Like a great many churches and ministries we are starting to require background checks of those who work with youngsters. A while back, when we were discussing how to proceed on this matter, I asked the group how many of them had had bckground checks done on them for Little League, Scouts, etc. It was interesting that the response to the question divided the group almost perfecctly from an age perspective. With almost no exception, those who raised their hands were in the fifty and under demographic, while those with their hands down get a discount on their coffee at fast-food restaurants.
That chronological divide represents several changes in our culture. Changes that we're not the better for.
We used to be people who tended to put down roots. My grandmother, for instance, lived in the same little community for forty years. Before she lived in Huntland Tennessee she lived in a couple of other little places not as far away as the morning commute of many moderns. I can remember conversations on her front porch. "You remember Joe Bob Sampson? He married one of the Luttrel girls." At this point in time none of the "Luttrel girls" had been girls for thirty years. But somebody on the porch had gone to school with one of the girls, and another had sold a hog to Old Man Luttrel, etc. Nobody needed to send out for a background check. Checking with a couple of neighbors would yield all the information anybody needs, and more.
That's no longer the case.
That same lack of community-stability that keeps us from knowing about someone's past also makes it harder for us to do anything about an infraction of what is proper. Small town justice in earlier times may have sometimes been cruel, but there was a certain effectiveness about it. Communities knew who to watch for, who to avoid, who to warn others about, and because no one wanted to endure the humiliation associated with such contempt, it also had a preventative effect. Families were made to feel responsible when one of their own violated community standards, so they helped reign in unacceptable behavior. There have always been those who do terrible things, but today too many only have to be concerned about being caught by the authorities, and they can be eluded easier than family and neighbors in a close knit community.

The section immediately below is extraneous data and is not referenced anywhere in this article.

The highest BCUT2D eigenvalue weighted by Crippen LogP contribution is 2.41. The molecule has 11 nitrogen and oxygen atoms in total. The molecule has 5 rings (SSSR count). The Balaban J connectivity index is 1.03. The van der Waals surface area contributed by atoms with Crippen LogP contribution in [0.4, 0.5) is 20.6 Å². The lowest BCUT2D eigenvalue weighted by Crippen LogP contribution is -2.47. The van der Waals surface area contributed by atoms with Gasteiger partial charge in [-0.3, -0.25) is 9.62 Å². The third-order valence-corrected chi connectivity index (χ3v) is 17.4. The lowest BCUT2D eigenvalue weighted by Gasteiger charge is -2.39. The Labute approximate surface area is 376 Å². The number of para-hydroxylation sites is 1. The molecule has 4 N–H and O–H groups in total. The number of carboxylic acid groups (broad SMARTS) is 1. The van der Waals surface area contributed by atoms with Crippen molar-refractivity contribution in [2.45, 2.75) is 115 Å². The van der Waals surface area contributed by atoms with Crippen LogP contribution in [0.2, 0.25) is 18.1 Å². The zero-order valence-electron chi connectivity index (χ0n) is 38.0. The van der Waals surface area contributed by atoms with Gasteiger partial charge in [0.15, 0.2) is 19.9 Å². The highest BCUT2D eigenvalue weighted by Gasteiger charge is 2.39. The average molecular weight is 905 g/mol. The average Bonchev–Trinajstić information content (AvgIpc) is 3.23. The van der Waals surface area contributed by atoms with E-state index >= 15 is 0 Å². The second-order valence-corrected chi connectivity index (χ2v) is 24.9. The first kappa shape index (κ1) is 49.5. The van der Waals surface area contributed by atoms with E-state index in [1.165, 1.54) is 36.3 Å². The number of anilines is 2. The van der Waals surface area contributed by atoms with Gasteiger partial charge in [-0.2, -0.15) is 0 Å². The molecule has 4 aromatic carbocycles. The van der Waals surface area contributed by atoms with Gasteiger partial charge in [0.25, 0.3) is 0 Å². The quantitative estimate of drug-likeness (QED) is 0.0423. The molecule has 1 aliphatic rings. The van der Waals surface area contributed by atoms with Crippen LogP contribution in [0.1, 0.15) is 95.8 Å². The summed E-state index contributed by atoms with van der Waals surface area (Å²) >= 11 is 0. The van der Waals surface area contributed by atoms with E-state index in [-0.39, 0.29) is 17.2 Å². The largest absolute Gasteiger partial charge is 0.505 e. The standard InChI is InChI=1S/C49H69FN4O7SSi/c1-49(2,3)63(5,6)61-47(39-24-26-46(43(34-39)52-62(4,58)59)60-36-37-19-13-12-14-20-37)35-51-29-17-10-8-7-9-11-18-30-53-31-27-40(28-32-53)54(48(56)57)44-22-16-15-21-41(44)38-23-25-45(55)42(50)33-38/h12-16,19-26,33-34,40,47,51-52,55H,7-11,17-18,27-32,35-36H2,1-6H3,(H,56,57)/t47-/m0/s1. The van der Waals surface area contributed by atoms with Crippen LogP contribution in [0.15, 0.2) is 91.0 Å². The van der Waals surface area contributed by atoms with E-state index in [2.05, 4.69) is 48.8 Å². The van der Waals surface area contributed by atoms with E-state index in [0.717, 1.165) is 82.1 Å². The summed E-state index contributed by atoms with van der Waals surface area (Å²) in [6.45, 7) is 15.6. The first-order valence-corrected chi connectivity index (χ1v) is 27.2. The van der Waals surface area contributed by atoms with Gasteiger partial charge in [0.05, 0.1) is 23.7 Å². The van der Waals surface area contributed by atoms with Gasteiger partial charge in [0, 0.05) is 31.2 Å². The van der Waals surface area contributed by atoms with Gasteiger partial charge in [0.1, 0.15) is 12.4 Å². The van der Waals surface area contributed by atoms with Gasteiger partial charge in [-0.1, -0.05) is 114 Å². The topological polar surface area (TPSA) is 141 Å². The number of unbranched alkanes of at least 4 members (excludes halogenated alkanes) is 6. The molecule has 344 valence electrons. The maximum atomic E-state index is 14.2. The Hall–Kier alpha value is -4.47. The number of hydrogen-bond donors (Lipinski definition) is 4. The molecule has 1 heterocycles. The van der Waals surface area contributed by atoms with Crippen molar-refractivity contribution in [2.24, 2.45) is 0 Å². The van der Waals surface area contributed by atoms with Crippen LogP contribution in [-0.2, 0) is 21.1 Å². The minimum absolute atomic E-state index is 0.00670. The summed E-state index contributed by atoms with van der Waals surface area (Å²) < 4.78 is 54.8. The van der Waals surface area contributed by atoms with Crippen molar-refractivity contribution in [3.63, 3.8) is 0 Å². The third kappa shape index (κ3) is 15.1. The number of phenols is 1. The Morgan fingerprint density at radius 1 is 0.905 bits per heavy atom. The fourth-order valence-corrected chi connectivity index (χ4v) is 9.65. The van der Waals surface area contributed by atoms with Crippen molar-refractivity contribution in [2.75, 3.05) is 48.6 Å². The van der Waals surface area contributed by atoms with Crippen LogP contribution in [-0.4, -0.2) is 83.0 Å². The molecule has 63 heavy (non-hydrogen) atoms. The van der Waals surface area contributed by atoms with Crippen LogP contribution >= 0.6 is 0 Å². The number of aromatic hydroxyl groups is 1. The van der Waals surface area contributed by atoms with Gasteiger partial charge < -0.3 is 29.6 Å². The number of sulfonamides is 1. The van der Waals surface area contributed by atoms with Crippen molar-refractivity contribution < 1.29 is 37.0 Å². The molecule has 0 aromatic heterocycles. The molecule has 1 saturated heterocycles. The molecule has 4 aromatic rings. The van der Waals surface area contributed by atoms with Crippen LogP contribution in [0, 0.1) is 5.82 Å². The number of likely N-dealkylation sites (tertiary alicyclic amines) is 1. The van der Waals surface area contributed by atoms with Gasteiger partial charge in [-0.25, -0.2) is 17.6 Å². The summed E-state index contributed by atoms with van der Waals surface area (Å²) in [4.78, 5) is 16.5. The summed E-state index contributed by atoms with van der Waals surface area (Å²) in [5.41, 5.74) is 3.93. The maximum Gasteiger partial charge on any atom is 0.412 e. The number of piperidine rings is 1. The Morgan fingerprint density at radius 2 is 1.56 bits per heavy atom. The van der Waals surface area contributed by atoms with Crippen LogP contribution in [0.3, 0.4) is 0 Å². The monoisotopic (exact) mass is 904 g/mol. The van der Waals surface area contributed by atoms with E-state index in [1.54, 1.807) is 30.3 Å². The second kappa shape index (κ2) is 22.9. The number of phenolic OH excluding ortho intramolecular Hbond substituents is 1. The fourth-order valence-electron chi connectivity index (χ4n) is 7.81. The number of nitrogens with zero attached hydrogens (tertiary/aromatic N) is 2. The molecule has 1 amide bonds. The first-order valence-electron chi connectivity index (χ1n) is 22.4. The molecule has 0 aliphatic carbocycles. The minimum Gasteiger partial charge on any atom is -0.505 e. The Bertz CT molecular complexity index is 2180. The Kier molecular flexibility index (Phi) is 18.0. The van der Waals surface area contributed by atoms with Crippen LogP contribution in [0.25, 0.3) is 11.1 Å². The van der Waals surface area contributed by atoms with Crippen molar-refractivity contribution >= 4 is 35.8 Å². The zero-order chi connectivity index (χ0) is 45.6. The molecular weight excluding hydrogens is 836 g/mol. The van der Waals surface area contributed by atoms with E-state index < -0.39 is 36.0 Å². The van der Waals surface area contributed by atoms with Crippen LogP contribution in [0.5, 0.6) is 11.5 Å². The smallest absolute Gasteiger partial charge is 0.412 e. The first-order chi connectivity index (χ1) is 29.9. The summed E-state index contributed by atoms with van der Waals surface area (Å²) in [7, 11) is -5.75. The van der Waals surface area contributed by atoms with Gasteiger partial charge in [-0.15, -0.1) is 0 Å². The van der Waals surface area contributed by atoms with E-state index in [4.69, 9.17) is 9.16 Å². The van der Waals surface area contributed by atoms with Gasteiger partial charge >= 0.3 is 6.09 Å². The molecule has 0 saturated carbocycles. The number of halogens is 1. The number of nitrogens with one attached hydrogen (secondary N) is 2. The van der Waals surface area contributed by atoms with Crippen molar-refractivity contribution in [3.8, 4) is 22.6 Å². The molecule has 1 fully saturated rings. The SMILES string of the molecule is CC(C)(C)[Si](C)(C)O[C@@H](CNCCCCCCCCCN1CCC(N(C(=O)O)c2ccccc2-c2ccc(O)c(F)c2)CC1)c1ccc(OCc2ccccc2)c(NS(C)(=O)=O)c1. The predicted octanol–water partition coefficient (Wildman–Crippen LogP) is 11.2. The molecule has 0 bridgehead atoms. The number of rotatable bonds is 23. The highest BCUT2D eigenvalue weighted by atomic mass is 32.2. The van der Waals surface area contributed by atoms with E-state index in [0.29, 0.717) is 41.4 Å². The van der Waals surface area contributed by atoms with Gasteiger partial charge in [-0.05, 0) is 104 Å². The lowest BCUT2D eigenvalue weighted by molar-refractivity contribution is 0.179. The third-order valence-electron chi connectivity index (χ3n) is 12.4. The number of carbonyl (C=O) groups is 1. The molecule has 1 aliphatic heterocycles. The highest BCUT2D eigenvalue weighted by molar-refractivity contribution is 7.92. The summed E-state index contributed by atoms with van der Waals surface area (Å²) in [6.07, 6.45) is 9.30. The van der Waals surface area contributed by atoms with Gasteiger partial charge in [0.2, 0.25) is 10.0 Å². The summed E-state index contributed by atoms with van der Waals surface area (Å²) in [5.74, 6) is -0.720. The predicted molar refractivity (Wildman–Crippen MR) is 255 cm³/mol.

Unfortunately we may think that we are taking better care of our youngsters than we did in the past, by requiring things like background checks. At this point I need to say that I'm not against responsible ways of checking on teachers and leaders. I am in favor of doing it, but not because it is best. It's not. It is just the best we can do, with what we've got. Likely you know people who have been through our latest and greatest checks. Theyr'e reports came back A-OK, but they aren't. Because you have personal knowledge about them you know that if the security checkers knew what you know, these folk would be sent packing. It may not be your place to make that information known. In fact in some cases it is your place to not make it known, but it ought to keep us from placing too much trust in the system. Systems are poor substitutes for real communities.
Bottom line, I guess I'm glad that we are taking this step. We ought to do all that we can to protect the children entrusted to us. I'm just sad that we have to.